These four bars groups are not easy for me because my fingers over the third and four strings tend to touch the second and fifth ones :-( but the effect is worth it.

    I’m progressing, but this song is difficult for a beginner like me, specially when I sing along. I find the Dm7 the hardest, so I change it a bit and play it on the 2-5 strings instead of 1-4. For the rest I follow your fine tab.

  10. what kind of scale is the violin solo played in? I know it’s not a pentatonic scale… or maybe it is…. please help

  11. chrisfinch says:

    Hi Tom,

    The violin solo starts in an A Minor (Aeolian) scale. There is an A Minor Pentatonic run in the solo as well. You’re hearing Pentatonic because the Minor scale contains all 5 pentatonic notes.

    Half way through it switches back to C Major (Ionian).

    The song is in the key of C. So C Major (Ionian), A Minor (Aeolian), and A Minor Pentatonic sound great over the entire thing. The A Minor scale is the relative minor to C Major as they share the same notes.

    Hope that helps!

  12. tom helm says:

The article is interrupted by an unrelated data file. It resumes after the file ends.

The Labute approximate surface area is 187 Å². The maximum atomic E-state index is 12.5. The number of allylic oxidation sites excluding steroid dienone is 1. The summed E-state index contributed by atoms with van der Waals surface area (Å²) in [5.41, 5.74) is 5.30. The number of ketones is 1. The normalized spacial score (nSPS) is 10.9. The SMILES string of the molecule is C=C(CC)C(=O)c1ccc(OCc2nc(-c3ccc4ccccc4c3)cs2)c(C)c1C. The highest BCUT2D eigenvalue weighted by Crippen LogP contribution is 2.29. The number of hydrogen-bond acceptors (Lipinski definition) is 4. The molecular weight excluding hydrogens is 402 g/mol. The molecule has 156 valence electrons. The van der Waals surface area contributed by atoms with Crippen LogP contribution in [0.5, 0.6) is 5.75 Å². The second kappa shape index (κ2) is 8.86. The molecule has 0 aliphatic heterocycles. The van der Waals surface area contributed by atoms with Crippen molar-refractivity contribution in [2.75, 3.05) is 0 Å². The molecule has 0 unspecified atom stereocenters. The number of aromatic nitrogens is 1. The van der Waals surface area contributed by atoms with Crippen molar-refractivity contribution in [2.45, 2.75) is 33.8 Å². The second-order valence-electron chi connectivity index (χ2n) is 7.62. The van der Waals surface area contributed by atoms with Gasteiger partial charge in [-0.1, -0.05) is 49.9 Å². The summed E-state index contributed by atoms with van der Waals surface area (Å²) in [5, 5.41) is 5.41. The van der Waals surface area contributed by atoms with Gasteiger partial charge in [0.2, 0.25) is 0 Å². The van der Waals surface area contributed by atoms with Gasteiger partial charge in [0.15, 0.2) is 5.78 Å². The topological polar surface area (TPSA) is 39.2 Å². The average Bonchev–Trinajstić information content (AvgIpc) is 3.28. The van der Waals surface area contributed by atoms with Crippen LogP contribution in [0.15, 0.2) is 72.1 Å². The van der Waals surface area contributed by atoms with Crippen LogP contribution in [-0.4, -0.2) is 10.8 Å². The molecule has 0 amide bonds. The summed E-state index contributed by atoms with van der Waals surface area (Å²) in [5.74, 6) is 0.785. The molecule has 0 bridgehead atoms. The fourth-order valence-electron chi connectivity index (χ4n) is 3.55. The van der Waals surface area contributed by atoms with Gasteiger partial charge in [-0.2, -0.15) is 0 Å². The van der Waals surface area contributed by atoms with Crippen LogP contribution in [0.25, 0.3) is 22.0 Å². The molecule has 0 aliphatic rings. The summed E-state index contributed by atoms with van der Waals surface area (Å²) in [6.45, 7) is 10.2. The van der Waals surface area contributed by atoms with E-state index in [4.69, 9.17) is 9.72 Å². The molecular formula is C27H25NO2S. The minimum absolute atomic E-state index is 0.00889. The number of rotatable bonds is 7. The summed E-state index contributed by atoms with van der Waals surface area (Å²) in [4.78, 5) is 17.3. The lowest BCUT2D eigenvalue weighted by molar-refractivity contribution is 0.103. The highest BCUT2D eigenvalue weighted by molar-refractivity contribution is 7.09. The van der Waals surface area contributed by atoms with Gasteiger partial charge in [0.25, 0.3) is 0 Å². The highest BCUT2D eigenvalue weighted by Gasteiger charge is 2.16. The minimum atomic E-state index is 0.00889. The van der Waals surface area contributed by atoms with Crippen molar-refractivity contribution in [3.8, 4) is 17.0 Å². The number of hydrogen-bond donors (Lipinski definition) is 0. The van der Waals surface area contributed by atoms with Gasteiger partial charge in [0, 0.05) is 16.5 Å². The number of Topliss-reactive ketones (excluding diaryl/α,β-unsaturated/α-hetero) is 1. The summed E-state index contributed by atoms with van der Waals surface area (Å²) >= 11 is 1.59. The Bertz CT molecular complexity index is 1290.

Hello Chris,

    Thanks SO much for your kind help!!! I can play this solo on the guitar in my sleep, both parts together, but was unsure of what the scale was.

    You rock my friend! thanks again…

  13. HardRockRob says:

    Hey Gil… Thx for the awesome lessons… Been working on the fingering for the past few days and each day it gets a lil better and a lil faster. One question tho… Could you embellish upon your second tip!? ” You will see above and below the tablature some additional numbers. These represent the fretting fingers you need for these parts. Thinking of these as little chords will help.” Im still a bit confused there. Thanks again for all the time and help!

  14. Hi HardRockBob,

    Thanks for your comment :-)

    What I was trying to get at there is that most of this can be thought of as chord shapes (C – G – Amin etc). Where there is not a chord symbol, it can help to look at your chording hand position and thinking of them as a chord shape. For example, in bar 1, there are 2 small chord shapes. The first one has your first finger on the second string on the second fret. Think of that as a shape. Do the same for the next one. Make sense? Hope so!

    Cheers
    Gil

  15. HardRockRob says:

    O…lol…duh… I kinda feel stupid :) Needless to say i got it now, lol. Btw, its coming along great, im 40 started playing bout a year ago (and havent set my guitar down yet) and never thought i would be playing such an awesome classic but its getting there. Thx agn Gil.

  16. LOL .. no need to feel that way!
    Keep at it Rob! I did something similar. I started Karate at 47. Am 55 now and one away from my black belt. I wear HUGE sparring gloves … gotta look after my fingers!